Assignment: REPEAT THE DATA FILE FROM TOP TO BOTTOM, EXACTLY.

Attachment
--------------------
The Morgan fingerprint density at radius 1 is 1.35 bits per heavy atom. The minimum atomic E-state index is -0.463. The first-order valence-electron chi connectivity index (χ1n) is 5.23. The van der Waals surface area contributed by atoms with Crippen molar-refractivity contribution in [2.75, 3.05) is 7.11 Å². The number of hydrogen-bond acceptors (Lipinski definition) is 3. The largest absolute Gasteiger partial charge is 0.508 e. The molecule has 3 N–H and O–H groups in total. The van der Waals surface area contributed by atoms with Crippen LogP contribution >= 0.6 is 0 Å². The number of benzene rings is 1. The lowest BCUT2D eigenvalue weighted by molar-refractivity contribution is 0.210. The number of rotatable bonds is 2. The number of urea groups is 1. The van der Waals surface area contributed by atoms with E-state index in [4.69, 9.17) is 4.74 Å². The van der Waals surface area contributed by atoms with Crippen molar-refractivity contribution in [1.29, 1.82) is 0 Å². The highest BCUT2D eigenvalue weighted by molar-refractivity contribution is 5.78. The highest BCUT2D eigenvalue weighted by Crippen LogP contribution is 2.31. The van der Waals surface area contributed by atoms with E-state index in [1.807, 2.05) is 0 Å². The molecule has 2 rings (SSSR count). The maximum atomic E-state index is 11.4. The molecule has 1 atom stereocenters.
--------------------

The Morgan fingerprint density at radius 1 is 1.35 bits per heavy atom. The minimum atomic E-state index is -0.463. The first-order valence-electron chi connectivity index (χ1n) is 5.23. The van der Waals surface area contributed by atoms with Crippen molar-refractivity contribution in [2.75, 3.05) is 7.11 Å². The number of hydrogen-bond acceptors (Lipinski definition) is 3. The largest absolute Gasteiger partial charge is 0.508 e. The molecule has 3 N–H and O–H groups in total. The van der Waals surface area contributed by atoms with Crippen LogP contribution >= 0.6 is 0 Å². The number of benzene rings is 1. The lowest BCUT2D eigenvalue weighted by molar-refractivity contribution is 0.210. The number of rotatable bonds is 2. The number of urea groups is 1. The van der Waals surface area contributed by atoms with E-state index in [4.69, 9.17) is 4.74 Å². The van der Waals surface area contributed by atoms with Crippen molar-refractivity contribution in [1.29, 1.82) is 0 Å². The highest BCUT2D eigenvalue weighted by molar-refractivity contribution is 5.78. The highest BCUT2D eigenvalue weighted by Crippen LogP contribution is 2.31. The van der Waals surface area contributed by atoms with E-state index in [1.807, 2.05) is 0 Å². The molecule has 2 rings (SSSR count). The maximum atomic E-state index is 11.4. The molecule has 1 atom stereocenters.